The following was contributed by Claire Aiello and Mike Ward of the Huntsville/Madison County Chamber.
Rocket City, it’s time to rev up our engines and prepare for liftoff of the Space Launch System (SLS), NASA’s next megarocket that will return humans to the moon and then on to Mars.
Since 1972, no human has traveled more than 386 miles from Earth’s surface. Getting people back to the moon will require a rocket capable of lifting more mass into space than we have ever lifted before, and a capsule able to sustain life and protect the crew from the hazards of deep space exploration.
Make no mistake, there is reason to celebrate the many recent commercial launches you’ve seen in the news. These inspire future generations of scientists and astronauts. These launches have taken people and cargo up and into low Earth orbit, then back. Blue Origin makes and tests engine for its New Shepard and New Glenn rockets and for ULA’s Vulcan rocket here in Huntsville, and it’s reported that William Shatner – yes, Captain James T. Kirk – will go up on a suborbital flight in October.
SpaceX’s Crew Dragon has flown operational missions to the International Space Station. Virgin Atlantic has also sent a crew up to the edge of space and back.
None of these rockets have gone beyond low Earth orbit, though. That’s what is different about the SLS – it must go further, with more power, to get to the moon. SLS is the only vehicle capable of delivering the Orion capsule to the moon, and the Orion capsule is the only human-rated vehicle capable of safely carrying astronauts to the moon. A lot of work is being done right here in Huntsville to support these exciting technologies.
How does SLS compare to the Saturn V?
If you are new to Huntsville, the Saturn V is the large rocket you see when you drive by the U.S. Space & Rocket Center on Interstate 565. Many say this is Huntsville’s Statue of Liberty or Golden Gate Bridge, and we say indeed it is. The Saturn V was used during the Apollo program and made it possible to get Americans to the surface of the moon.
The SLS is not quite as tall, but it is actually more powerful. At 322 feet tall, it stands about 40 feet shorter than the Saturn V rocket, but its engines will produce over 1 million pounds more thrust.
The Marshall Space Flight Center (MSFC) in Huntsville managed the SLS rocket components’ design and development and the bulk of the core stage fabrication occurred at the Michoud Assembly Facility in New Orleans. The solid rocket boosters were fabricated at the ATK/Orbital Science/Northrop Grumman Ogden, Utah, plant.
Guidance and control systems for the rocket were also developed and tested at MSFC.
Apollo was the name for the Saturn V missions, and the new name you hear is Artemis. If you know your Greek mythology, Apollo and Artemis were twins. Artemis is the goddess of the moon, and this is the name associated with the SLS program.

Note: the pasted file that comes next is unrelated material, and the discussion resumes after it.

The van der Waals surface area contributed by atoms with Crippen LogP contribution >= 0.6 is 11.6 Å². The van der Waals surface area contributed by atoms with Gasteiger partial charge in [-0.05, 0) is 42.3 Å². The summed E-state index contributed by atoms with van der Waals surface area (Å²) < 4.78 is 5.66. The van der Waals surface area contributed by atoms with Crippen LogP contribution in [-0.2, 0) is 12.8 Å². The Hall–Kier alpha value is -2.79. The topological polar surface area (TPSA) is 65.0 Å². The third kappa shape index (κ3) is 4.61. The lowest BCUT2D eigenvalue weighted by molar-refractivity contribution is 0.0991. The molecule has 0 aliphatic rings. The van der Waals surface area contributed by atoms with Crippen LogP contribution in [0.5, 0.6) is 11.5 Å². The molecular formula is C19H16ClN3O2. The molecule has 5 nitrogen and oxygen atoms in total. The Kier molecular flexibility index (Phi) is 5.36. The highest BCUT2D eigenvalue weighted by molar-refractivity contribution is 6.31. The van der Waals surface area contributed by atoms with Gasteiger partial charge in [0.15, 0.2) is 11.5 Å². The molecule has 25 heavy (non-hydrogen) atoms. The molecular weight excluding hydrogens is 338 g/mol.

Read more about NASA’s Artemis program
Artemis I is scheduled to take flight later this year or in early 2022. NASA recently shared pictures of the SLS at the Vehicle Assembly Building at Kennedy Space Center, and the rocket is a sight to behold. Artemis I will send the unmanned Orion capsule to the moon on a four to six-week mission, venturing farther into deep space than any human-rated vehicle has ever gone.
But how much farther?
We’re talking 40,000 miles beyond the moon. The mission will also carry 13 smaller “hitchhiker” 6U-sized CubeSats (about the size of two loaves of bread), which will be released once the capsule is well on its way to the moon.
Artemis II will send the first crew to the moon, but only for a fly-by mission. All the hardware for the Artemis II mission has been fabricated and the rocket is being assembled at the Michoud Assembly Facility.
Artemis III will be the first mission to send a crew to land on the moon in over 50 years, and NASA says this will include a woman and a person of color. Most of the components of the Artemis III rocket have been fabricated, although assembly has not yet begun.
We don’t know the launch date for Artemis I yet, but we anticipate NASA will announce it soon, and we will learn it six weeks prior to launch. The pandemic has caused some delays, though. Recently, we learned key members of the launch team died of COVID, according to SLS managers.
As we await a launch date, a local team is planning a series of events to raise awareness of the upcoming Artemis missions and our community’s role in developing the rocket.
The U.S. Space & Rocket Center, the Huntsville/Madison County Chamber, and NASA-MSFC hosted a media briefing Sept. 8 at the Rocket Center to share updates on Artemis and SLS with Huntsville-area news organizations. Speakers included Rocket Center Executive Director Dr. Kimberly Robinson, Huntsville Mayor Tommy Battle, MSFC Director Jody Singer, SLS Program Manager John Honeycutt, and David Beaman, manager for SLS Systems Engineering & Integration.
More local events are planned, starting this month. Add these to your calendar and come join us:
- Oct. 8: “ARTemis” Walk on the Courthouse Square
- Oct. 4-10: World Space Week at the U.S. Space & Rocket Center, celebrating women in space
- Oct. 30: Spooky Space Spectacular at the U.S. Space & Rocket Center
- Nov. 6: Artemis Day on the Square – come to Square dressed as an astronaut
Also, between now and January, breweries on the Downtown Huntsville Craft Beer Trail will serve Artemis-themed craft beers. Participating breweries include Below the Radar Brewhouse, Chandlers Ford Brewing, Fractal Brewing, Green Bus Brewing, InnerSpace Brewing Company, Mad Malts Brewing, Rocket Republic Downtown, Salty Nut Brewery, Straight to Ale, and Yellowhammer Brewing.
The Huntsville/Madison County Convention & Visitors Bureau is updating a special calendar with other Artemis-themed events. Visit huntsville.org/artemis-launch-celebration for additional celebrations.